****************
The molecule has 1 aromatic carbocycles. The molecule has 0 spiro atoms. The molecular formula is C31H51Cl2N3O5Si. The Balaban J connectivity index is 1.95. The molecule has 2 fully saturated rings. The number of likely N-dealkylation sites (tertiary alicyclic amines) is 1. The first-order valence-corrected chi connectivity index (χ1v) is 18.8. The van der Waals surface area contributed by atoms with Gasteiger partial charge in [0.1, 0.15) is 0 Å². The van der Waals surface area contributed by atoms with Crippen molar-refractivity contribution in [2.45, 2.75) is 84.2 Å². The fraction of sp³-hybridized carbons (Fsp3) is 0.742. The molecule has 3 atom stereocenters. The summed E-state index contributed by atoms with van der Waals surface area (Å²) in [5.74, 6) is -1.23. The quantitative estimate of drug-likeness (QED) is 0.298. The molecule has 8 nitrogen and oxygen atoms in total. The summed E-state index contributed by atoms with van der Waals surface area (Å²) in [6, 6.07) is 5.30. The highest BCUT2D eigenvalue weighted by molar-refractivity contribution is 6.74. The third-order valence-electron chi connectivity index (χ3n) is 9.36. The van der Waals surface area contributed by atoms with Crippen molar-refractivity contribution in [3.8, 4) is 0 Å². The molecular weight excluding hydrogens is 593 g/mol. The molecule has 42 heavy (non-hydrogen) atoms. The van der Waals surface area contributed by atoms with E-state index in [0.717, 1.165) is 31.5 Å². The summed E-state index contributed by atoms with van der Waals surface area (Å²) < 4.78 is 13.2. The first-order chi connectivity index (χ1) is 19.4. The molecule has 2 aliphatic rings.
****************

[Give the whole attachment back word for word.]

The molecule has 1 aromatic carbocycles. The molecule has 0 spiro atoms. The molecular formula is C31H51Cl2N3O5Si. The Balaban J connectivity index is 1.95. The molecule has 2 fully saturated rings. The number of likely N-dealkylation sites (tertiary alicyclic amines) is 1. The first-order valence-corrected chi connectivity index (χ1v) is 18.8. The van der Waals surface area contributed by atoms with Gasteiger partial charge in [0.1, 0.15) is 0 Å². The van der Waals surface area contributed by atoms with Crippen molar-refractivity contribution in [2.45, 2.75) is 84.2 Å². The fraction of sp³-hybridized carbons (Fsp3) is 0.742. The molecule has 3 atom stereocenters. The summed E-state index contributed by atoms with van der Waals surface area (Å²) in [5.74, 6) is -1.23. The quantitative estimate of drug-likeness (QED) is 0.298. The molecule has 8 nitrogen and oxygen atoms in total. The summed E-state index contributed by atoms with van der Waals surface area (Å²) in [6, 6.07) is 5.30. The highest BCUT2D eigenvalue weighted by molar-refractivity contribution is 6.74. The third-order valence-electron chi connectivity index (χ3n) is 9.36. The van der Waals surface area contributed by atoms with Crippen molar-refractivity contribution in [3.8, 4) is 0 Å². The molecular weight excluding hydrogens is 593 g/mol. The molecule has 42 heavy (non-hydrogen) atoms. The van der Waals surface area contributed by atoms with E-state index in [0.717, 1.165) is 31.5 Å². The summed E-state index contributed by atoms with van der Waals surface area (Å²) < 4.78 is 13.2. The first-order chi connectivity index (χ1) is 19.4. The molecule has 2 aliphatic rings.